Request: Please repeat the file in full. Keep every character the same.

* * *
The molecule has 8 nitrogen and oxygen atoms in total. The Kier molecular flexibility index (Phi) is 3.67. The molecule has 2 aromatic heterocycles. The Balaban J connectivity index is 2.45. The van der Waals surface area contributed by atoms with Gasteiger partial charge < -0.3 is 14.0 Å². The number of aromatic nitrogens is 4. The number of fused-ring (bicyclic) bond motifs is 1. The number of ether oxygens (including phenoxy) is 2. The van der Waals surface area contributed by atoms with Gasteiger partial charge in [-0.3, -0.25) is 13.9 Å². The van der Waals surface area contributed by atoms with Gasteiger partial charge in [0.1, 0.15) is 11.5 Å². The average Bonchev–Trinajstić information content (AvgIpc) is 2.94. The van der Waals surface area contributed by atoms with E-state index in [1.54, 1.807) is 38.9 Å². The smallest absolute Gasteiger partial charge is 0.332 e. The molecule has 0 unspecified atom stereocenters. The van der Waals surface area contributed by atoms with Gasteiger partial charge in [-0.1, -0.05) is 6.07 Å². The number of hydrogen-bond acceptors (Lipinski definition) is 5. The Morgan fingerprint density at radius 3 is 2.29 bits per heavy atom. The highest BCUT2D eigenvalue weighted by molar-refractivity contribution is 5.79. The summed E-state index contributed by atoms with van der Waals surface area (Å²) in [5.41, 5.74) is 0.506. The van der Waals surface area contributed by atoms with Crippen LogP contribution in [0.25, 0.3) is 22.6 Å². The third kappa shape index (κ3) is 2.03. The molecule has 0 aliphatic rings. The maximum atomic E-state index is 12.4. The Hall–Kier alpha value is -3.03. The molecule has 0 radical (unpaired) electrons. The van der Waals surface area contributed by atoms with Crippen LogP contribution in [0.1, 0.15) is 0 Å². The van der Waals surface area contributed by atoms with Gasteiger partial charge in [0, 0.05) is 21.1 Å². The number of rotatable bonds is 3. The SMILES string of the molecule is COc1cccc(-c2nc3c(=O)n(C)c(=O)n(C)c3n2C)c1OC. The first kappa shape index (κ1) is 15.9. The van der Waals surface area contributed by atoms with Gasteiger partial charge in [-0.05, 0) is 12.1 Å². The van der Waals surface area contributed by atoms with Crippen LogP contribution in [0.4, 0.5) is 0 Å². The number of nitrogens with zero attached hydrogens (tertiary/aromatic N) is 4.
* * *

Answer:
The molecule has 8 nitrogen and oxygen atoms in total. The Kier molecular flexibility index (Phi) is 3.67. The molecule has 2 aromatic heterocycles. The Balaban J connectivity index is 2.45. The van der Waals surface area contributed by atoms with Gasteiger partial charge < -0.3 is 14.0 Å². The number of aromatic nitrogens is 4. The number of fused-ring (bicyclic) bond motifs is 1. The number of ether oxygens (including phenoxy) is 2. The van der Waals surface area contributed by atoms with Gasteiger partial charge in [-0.3, -0.25) is 13.9 Å². The van der Waals surface area contributed by atoms with Gasteiger partial charge in [0.1, 0.15) is 11.5 Å². The average Bonchev–Trinajstić information content (AvgIpc) is 2.94. The van der Waals surface area contributed by atoms with E-state index in [1.54, 1.807) is 38.9 Å². The smallest absolute Gasteiger partial charge is 0.332 e. The molecule has 0 unspecified atom stereocenters. The van der Waals surface area contributed by atoms with Gasteiger partial charge in [-0.1, -0.05) is 6.07 Å². The number of hydrogen-bond acceptors (Lipinski definition) is 5. The Morgan fingerprint density at radius 3 is 2.29 bits per heavy atom. The highest BCUT2D eigenvalue weighted by molar-refractivity contribution is 5.79. The summed E-state index contributed by atoms with van der Waals surface area (Å²) in [5.41, 5.74) is 0.506. The van der Waals surface area contributed by atoms with Crippen LogP contribution in [0.25, 0.3) is 22.6 Å². The third kappa shape index (κ3) is 2.03. The molecule has 0 aliphatic rings. The maximum atomic E-state index is 12.4. The Hall–Kier alpha value is -3.03. The molecule has 0 radical (unpaired) electrons. The van der Waals surface area contributed by atoms with Crippen LogP contribution in [0.1, 0.15) is 0 Å². The van der Waals surface area contributed by atoms with Gasteiger partial charge in [0, 0.05) is 21.1 Å². The number of rotatable bonds is 3. The SMILES string of the molecule is COc1cccc(-c2nc3c(=O)n(C)c(=O)n(C)c3n2C)c1OC. The first kappa shape index (κ1) is 15.9. The van der Waals surface area contributed by atoms with Gasteiger partial charge in [-0.05, 0) is 12.1 Å². The van der Waals surface area contributed by atoms with Crippen LogP contribution in [0.4, 0.5) is 0 Å². The number of nitrogens with zero attached hydrogens (tertiary/aromatic N) is 4.